Send to

Choose Destination
Acad Emerg Med. 2000 Dec;7(12):1362-9.

A comparison of succinylcholine and rocuronium for rapid-sequence intubation of emergency department patients.

Author information

Division of Emergency Medicine, University of California, Davis, Medical Center, University of California, Davis, School of Medicine, Sacramento, CA, USA.



To compare rocuronium and succinylcholine for rapid-sequence intubation (RSI) in the emergency department (ED).


A one-year prospective cohort comparison study was performed using a data collection form completed at the time of intubation. Data collected included the reason for the neuromuscular-blocking agent (NMBA) chosen, the time to onset of paralysis, and any complications encountered. Three ten-point numerical descriptor scales recorded the degree of body movement, vocal cord movement, and the physician's overall satisfaction with the extent of paralysis.


Succinylcholine was used in 382 patients and rocuronium was used in 138 (26% of all RSI) patients. The mean (+/- SD) times of onset of succinylcholine and rocuronium were 39 +/- 13 sec and 44 +/- 20 sec, respectively (p = 0.04). No patient desaturated and required assisted ventilations while waiting for paralysis to occur. Types of body movements were similar with the two agents, but less frequent with succinylcholine (median = 10, mean = 9.5 +/- 1.1) than rocuronium (median = 10, mean = 9.1 +/- 1. 5) (p = 0.01). Vocal cord movements were similar for succinylcholine (median = 10, mean = 9.2 +/- 1.6) and rocuronium (median = 9, mean = 9.0 +/- 1.6) (p = 0.15). The physician's overall satisfaction with the extent of paralysis was also higher for succinylcholine (median = 10, mean = 9.4 +/- 1.3) than rocuronium (median = 10, mean = 8.8 +/- 2.0) (p < 0.01). Only one complication, widening of the QRS complex secondary to succinylcholine use in a patient with unsuspected hyperkalemia, could be attributed to the choice of NMBA.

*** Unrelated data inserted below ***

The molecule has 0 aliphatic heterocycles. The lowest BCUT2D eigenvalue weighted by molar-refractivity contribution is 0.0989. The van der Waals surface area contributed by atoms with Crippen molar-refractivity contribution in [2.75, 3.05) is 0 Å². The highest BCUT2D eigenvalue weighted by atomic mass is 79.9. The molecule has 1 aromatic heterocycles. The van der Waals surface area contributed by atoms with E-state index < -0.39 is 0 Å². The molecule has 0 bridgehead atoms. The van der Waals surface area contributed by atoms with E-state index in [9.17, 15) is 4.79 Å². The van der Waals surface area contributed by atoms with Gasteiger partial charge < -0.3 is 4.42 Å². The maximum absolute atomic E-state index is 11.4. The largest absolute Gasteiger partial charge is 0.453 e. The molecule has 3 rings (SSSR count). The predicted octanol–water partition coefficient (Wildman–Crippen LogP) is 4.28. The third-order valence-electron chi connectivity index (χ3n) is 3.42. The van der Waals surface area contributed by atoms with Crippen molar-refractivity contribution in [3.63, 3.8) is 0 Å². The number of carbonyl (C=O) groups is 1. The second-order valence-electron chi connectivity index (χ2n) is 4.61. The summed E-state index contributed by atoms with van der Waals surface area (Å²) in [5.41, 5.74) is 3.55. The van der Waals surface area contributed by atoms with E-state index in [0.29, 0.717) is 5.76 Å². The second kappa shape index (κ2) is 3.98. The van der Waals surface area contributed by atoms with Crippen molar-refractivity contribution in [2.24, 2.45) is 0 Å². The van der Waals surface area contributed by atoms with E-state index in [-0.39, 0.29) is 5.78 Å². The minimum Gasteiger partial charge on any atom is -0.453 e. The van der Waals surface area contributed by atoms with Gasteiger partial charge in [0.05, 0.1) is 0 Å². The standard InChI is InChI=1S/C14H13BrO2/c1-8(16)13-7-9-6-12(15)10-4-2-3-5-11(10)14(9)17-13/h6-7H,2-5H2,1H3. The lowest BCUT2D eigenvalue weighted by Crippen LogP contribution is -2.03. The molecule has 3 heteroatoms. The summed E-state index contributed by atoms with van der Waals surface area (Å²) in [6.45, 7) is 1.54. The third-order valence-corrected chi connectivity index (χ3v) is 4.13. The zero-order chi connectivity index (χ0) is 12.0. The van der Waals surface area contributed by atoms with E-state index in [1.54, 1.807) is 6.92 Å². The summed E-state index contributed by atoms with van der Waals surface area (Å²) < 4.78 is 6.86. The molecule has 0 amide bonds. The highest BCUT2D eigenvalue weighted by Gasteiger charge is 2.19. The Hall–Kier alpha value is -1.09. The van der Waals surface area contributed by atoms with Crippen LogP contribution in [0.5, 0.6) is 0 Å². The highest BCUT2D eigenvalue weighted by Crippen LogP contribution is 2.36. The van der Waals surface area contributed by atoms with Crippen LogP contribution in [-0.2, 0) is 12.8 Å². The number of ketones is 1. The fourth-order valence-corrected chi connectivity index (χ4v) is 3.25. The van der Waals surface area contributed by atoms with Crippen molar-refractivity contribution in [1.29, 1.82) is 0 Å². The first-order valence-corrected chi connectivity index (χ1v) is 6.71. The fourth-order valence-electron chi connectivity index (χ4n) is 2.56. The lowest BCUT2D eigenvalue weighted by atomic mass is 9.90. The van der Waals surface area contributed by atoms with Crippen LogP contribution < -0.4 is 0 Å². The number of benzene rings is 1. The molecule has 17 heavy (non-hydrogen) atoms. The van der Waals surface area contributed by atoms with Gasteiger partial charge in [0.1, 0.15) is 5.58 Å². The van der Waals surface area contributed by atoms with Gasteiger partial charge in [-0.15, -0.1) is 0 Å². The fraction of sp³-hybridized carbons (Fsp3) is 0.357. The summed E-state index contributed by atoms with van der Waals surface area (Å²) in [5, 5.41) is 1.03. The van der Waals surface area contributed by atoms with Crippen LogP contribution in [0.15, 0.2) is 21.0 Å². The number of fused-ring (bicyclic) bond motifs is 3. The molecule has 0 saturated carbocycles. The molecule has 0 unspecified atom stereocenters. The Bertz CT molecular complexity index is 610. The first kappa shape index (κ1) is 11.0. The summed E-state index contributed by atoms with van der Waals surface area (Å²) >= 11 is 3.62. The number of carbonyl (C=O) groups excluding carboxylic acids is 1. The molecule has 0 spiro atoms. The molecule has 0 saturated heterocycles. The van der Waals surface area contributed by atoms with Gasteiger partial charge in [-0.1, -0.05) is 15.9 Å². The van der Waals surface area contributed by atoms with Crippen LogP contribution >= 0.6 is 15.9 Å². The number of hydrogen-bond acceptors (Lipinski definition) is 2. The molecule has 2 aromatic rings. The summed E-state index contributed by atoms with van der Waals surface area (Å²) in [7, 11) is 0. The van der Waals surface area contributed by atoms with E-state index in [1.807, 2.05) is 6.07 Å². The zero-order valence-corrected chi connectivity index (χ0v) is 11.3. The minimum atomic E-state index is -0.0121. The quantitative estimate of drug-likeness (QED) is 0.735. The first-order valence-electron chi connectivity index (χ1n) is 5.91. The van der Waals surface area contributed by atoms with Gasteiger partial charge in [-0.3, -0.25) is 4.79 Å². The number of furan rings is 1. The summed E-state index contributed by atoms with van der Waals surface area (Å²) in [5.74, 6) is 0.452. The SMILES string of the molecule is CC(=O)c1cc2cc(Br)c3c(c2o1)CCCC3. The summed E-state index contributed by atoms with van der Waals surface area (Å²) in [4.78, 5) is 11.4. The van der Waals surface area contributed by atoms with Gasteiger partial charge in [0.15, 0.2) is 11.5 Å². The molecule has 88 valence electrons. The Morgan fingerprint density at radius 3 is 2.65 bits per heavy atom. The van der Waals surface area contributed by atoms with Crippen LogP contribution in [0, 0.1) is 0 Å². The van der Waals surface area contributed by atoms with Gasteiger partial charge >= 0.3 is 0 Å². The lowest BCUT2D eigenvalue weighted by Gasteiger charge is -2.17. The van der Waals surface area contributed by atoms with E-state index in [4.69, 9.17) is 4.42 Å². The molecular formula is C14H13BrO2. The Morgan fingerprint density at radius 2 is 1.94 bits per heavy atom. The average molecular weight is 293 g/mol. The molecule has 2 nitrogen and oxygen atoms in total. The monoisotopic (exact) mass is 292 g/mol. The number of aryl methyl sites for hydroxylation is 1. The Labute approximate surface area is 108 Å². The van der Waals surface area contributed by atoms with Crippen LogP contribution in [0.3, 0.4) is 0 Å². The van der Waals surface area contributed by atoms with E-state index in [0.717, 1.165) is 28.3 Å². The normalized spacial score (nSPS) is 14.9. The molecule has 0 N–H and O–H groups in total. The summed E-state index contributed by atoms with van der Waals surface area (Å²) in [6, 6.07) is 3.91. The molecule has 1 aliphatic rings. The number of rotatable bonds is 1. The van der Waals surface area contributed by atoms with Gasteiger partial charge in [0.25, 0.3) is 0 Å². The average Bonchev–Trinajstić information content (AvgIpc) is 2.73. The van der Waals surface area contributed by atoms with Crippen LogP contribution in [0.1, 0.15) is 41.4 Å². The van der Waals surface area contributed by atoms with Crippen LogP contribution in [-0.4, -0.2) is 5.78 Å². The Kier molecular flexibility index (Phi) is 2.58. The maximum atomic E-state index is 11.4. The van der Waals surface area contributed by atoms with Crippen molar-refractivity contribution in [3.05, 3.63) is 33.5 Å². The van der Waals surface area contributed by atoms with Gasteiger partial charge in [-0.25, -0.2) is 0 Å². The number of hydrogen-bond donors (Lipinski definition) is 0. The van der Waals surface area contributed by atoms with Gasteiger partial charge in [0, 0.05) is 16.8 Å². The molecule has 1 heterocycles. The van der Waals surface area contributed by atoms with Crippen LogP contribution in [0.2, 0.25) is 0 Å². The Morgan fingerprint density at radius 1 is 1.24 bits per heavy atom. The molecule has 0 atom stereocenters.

Both succinylcholine and rocuronium produced fast and reliable paralysis for RSI. Although succinylcholine had a faster onset and provided more relaxation, the difference had no clinical significance. Approximately a fourth of ED RSI patients qualified for use of rocuronium using these high-risk criteria.

[Indexed for MEDLINE]
Free full text

Supplemental Content

Full text links

Icon for Wiley
Loading ...
Support Center